Today, Elin Naurin defends her thesis Promising Democracy. Parties, Citizens, and Election Promises.
Text taken from the book cover: ”Everyone knows a promise is a promise. The saying is used all over the world and indicates that broken promises stir up feelings in most situation. This book sheds light on a controversial kind of promise, namely those that are given from political representatives to citizens before elections, so called election promises. The focus is what seems to be a puzzling controversy between scholars and citizens whether or not politicians actually keep their election promises. While scholars in political science claim that parties tend to act on most of their election promises citizens are presumed to hold the opposite view: that parties usually break their promises. This ”Pledge Puzzle” guides Elin Naurin in her analyses of the often referred to, but not empirically investigated, ”conventional wisdom” about election promises. What is meant by the importan notion of election promises that is tossed around in the societal and scholarly debate?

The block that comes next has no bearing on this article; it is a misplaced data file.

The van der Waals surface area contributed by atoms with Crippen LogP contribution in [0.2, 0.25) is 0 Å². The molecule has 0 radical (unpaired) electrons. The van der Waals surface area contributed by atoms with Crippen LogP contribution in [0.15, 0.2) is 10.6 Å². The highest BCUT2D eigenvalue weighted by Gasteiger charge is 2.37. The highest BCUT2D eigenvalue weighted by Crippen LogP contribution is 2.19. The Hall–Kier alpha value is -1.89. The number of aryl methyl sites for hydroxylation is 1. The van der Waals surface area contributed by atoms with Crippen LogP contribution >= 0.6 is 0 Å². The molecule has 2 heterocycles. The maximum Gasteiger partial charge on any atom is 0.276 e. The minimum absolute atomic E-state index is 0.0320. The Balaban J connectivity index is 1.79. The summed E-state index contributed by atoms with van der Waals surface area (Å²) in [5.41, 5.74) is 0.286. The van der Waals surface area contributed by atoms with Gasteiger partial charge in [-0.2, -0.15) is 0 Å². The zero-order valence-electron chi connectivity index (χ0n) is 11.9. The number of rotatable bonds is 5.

The author uses a wide range of methods and asks several questions of importance for our understanding of representative democracy: Do parties keep their election promises? How wide-spread is the image of the promise breaking politician? What is a broken election promise in the eyes of the citizens? Will parties be called promise breakers no matter what they actually say and do?”